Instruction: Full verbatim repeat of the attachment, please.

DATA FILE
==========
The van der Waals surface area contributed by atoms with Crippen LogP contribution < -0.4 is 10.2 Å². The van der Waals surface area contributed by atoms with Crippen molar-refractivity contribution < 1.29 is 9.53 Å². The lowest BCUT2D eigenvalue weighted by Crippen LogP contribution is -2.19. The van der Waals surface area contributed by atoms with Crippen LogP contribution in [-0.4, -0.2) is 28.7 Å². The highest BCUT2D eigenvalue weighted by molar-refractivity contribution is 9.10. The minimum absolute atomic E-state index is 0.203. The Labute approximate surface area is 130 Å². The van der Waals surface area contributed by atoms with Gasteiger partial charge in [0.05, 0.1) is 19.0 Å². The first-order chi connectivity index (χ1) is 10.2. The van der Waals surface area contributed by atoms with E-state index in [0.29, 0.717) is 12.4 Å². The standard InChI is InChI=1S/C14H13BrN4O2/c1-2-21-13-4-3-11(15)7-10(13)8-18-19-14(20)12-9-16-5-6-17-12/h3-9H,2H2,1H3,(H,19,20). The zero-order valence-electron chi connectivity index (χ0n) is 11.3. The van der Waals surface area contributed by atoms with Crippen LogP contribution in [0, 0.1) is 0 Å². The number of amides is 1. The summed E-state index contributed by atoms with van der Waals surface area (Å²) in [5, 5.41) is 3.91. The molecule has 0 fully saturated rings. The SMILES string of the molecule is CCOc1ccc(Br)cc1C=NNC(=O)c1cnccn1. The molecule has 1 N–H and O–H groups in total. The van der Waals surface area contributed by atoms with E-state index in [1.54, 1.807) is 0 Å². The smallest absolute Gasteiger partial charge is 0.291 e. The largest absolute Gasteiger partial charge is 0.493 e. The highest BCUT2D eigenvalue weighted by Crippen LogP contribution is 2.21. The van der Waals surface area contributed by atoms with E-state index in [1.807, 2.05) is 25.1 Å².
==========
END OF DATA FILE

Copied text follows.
The van der Waals surface area contributed by atoms with Crippen LogP contribution < -0.4 is 10.2 Å². The van der Waals surface area contributed by atoms with Crippen molar-refractivity contribution < 1.29 is 9.53 Å². The lowest BCUT2D eigenvalue weighted by Crippen LogP contribution is -2.19. The van der Waals surface area contributed by atoms with Crippen LogP contribution in [-0.4, -0.2) is 28.7 Å². The highest BCUT2D eigenvalue weighted by molar-refractivity contribution is 9.10. The minimum absolute atomic E-state index is 0.203. The Labute approximate surface area is 130 Å². The van der Waals surface area contributed by atoms with Gasteiger partial charge in [0.05, 0.1) is 19.0 Å². The first-order chi connectivity index (χ1) is 10.2. The van der Waals surface area contributed by atoms with E-state index in [0.29, 0.717) is 12.4 Å². The standard InChI is InChI=1S/C14H13BrN4O2/c1-2-21-13-4-3-11(15)7-10(13)8-18-19-14(20)12-9-16-5-6-17-12/h3-9H,2H2,1H3,(H,19,20). The zero-order valence-electron chi connectivity index (χ0n) is 11.3. The van der Waals surface area contributed by atoms with Crippen LogP contribution in [0, 0.1) is 0 Å². The number of amides is 1. The summed E-state index contributed by atoms with van der Waals surface area (Å²) in [5, 5.41) is 3.91. The molecule has 0 fully saturated rings. The SMILES string of the molecule is CCOc1ccc(Br)cc1C=NNC(=O)c1cnccn1. The molecule has 1 N–H and O–H groups in total. The van der Waals surface area contributed by atoms with E-state index in [1.54, 1.807) is 0 Å². The smallest absolute Gasteiger partial charge is 0.291 e. The largest absolute Gasteiger partial charge is 0.493 e. The highest BCUT2D eigenvalue weighted by Crippen LogP contribution is 2.21. The van der Waals surface area contributed by atoms with E-state index in [1.807, 2.05) is 25.1 Å².